Why are development teams not full of A-Players

When I read the Steve Jobs biography one thing stuck with me, which is the quality of the teams, he wanted to work with A-Players, during my career at had at best two A-player teams, maybe even one, I’m also reading the zen and the art of motorcycle maintenance, and while I’m not particularly fond of philosophical rhetoric the chapter about quality struck a cord with me, so it got me thinking about this subject and here are some of the thoughts I have formulated regarding quality, teams and software-engineering.

Let’s start with the very first question, how do you define an A-player? If you have read the motorcycle book you will know that defining quality is hard if not impossible, yet when you see it you recognize it, that is all well and good, but it is not helpful in practical terms, so we have to choose certain proxies or parameters that help with this, now there is this very interesting video (Go watch it NOW) about the lessons learned by the people doing interviews in the high-level tech companies, out of this video I took to things; 1) At some point if you compare at the quantitative scores and the actual performance of the people hired, they don’t correlate, the quantitative scores are pretty much random, however the qualitative score has been proven to provide actual valuable information, we will come back to this point later. 2) Now that we know that the qualitative information has more value, we just have to pick a proxy for it, from my experience I can easily tell you what this is: trust, this is still very fuzzy, but I work with examples so here are some:

  • If I give you a task, do I trust you will do at the very least a passable job, even if it is outside of you domain of knowledge or expertise, you will make the effort to learn/research and come up with a solution that will at the very least buy us time and not explode on the first gust of wind, basically: given the constraints I can leave you to own and trust the solution will be acceptable.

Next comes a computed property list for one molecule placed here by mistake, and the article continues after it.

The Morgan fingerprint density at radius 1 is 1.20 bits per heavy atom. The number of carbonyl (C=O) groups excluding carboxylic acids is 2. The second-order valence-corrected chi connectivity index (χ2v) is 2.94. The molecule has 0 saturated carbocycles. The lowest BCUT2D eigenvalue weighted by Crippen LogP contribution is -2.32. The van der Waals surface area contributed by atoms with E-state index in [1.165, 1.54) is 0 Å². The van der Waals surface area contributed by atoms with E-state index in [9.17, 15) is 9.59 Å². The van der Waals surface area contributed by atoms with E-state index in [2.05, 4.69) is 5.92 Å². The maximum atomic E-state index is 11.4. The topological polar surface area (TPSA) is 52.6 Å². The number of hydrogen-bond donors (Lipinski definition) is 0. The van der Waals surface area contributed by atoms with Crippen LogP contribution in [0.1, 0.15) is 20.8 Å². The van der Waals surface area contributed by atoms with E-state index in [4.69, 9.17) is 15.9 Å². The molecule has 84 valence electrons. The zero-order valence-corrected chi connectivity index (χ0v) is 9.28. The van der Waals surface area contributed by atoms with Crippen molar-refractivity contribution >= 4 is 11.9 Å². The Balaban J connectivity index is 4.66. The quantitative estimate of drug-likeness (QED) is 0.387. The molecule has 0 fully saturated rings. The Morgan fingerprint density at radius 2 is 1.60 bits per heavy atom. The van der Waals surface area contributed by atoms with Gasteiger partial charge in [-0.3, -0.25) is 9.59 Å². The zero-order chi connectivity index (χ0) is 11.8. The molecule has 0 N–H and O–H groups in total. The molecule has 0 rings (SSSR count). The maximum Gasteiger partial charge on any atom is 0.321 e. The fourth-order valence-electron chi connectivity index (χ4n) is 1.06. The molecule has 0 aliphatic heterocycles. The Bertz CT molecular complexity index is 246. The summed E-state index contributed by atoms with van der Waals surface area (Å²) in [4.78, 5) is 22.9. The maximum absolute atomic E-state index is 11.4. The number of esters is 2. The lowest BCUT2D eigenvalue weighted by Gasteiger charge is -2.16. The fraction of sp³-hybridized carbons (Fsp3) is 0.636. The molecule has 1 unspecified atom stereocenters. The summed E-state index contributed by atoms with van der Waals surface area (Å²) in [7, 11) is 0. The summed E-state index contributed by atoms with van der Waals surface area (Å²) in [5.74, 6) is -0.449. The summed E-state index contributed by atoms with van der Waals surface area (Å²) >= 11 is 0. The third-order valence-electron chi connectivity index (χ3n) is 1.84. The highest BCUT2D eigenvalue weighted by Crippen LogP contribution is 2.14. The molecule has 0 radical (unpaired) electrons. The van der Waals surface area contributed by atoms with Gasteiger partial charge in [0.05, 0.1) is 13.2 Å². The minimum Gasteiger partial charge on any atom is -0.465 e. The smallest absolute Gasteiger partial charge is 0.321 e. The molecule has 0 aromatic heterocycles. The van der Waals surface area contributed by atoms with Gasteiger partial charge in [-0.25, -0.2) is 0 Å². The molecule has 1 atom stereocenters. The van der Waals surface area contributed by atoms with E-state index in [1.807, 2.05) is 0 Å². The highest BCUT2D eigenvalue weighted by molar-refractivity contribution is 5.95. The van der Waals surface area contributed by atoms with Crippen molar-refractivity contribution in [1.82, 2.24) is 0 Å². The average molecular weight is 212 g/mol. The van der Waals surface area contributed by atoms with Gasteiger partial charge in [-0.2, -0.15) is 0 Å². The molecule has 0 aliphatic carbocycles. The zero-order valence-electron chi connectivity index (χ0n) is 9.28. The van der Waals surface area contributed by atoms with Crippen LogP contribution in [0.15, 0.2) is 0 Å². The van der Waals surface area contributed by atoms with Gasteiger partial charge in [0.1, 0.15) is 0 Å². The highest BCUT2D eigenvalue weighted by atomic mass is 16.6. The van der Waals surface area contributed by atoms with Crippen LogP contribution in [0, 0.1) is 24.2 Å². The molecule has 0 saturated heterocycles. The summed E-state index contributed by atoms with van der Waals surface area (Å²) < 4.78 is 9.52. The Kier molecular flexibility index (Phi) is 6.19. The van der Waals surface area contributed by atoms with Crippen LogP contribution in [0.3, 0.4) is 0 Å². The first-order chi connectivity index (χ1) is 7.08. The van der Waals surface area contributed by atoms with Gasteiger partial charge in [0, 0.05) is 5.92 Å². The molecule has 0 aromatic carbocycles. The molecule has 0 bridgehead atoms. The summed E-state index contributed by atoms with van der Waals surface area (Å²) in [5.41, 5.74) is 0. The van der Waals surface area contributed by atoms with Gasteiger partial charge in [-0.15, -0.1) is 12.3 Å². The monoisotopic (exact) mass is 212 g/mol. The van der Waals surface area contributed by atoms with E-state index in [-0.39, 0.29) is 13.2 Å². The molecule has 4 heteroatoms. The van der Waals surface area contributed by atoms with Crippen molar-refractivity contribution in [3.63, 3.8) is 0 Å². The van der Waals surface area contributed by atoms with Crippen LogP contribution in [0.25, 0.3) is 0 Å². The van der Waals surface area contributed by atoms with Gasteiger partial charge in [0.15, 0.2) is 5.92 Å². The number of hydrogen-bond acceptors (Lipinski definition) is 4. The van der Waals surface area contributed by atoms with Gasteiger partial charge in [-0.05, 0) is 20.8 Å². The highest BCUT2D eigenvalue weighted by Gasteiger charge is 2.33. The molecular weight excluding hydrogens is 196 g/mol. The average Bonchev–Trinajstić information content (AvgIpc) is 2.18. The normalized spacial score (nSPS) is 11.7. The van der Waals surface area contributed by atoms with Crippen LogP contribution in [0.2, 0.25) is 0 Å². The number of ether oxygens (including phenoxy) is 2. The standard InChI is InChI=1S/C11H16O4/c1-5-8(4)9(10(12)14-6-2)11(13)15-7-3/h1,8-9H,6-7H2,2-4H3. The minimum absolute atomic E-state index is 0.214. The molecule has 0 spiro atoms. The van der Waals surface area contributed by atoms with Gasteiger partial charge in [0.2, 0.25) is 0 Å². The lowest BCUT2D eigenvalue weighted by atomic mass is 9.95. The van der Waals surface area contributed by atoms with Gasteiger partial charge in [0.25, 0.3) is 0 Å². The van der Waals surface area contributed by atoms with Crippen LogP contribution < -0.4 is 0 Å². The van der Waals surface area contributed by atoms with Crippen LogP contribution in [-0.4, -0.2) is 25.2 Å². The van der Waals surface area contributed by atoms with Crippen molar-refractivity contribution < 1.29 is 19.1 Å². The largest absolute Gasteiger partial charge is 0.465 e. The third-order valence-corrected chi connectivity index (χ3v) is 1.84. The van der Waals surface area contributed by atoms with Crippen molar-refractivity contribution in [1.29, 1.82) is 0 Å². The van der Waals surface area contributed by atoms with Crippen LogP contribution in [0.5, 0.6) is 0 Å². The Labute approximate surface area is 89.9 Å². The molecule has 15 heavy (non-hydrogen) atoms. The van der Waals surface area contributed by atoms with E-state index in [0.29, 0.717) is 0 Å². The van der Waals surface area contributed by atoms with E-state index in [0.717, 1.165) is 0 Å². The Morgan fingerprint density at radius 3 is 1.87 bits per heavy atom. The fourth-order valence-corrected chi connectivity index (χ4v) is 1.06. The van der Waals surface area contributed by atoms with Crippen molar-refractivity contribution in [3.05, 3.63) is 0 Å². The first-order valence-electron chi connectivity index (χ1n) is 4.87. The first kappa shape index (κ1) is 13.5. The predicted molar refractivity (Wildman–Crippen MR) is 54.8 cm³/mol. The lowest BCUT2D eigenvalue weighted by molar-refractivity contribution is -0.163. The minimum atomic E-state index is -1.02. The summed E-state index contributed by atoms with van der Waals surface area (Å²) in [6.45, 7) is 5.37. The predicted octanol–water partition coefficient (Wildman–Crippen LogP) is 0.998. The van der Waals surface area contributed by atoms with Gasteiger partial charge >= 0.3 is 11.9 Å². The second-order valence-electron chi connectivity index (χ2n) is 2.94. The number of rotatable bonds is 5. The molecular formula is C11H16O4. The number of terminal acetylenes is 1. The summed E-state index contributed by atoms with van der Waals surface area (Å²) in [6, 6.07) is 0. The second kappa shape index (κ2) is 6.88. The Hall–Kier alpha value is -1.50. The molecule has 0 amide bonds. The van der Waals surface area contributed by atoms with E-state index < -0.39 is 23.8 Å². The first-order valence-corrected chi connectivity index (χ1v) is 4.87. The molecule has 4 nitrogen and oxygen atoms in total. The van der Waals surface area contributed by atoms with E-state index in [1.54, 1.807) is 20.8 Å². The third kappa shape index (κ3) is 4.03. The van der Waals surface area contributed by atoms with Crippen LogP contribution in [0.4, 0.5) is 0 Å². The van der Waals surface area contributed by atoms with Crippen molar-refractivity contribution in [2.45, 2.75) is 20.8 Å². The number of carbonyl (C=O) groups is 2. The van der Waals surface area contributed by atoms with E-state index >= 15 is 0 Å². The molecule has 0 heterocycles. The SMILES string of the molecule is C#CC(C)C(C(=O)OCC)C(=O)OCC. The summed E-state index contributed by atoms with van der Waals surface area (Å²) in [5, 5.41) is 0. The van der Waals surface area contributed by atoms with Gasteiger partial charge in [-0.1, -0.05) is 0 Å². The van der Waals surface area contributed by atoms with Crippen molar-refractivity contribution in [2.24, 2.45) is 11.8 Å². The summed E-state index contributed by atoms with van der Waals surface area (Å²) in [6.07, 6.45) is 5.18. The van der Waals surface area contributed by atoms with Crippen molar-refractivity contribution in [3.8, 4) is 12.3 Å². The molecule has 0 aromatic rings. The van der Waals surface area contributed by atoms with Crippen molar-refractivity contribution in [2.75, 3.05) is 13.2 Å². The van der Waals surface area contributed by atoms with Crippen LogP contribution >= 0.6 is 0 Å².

• If I ask for your opinion, I trust that you will relay the information you have available, you will be truthful where you knowledge limits are and to do best of you knowledge guide towards a solution and or complement your information afterwards to avoid potential pitfalls, basically: I can trust your opinion as much as you yourself trust in it.
  • When push comes to shove, we might disagree but the overarching goals should remain aligned, and that should set the tone for our daily interaction, disagreement is good and healthy the problem comes with there is one-sidedness and I can no longer rely on we working towards the same goal, basically: I can trust your goals and mine align so we work towards the same objectives.

I do believe anyone can become an A-Player, of course there is somewhat of a hard requirement on raw intelligence and a certain technical level, but I think those skills only facilitate it and do not make or break the quality of a team member.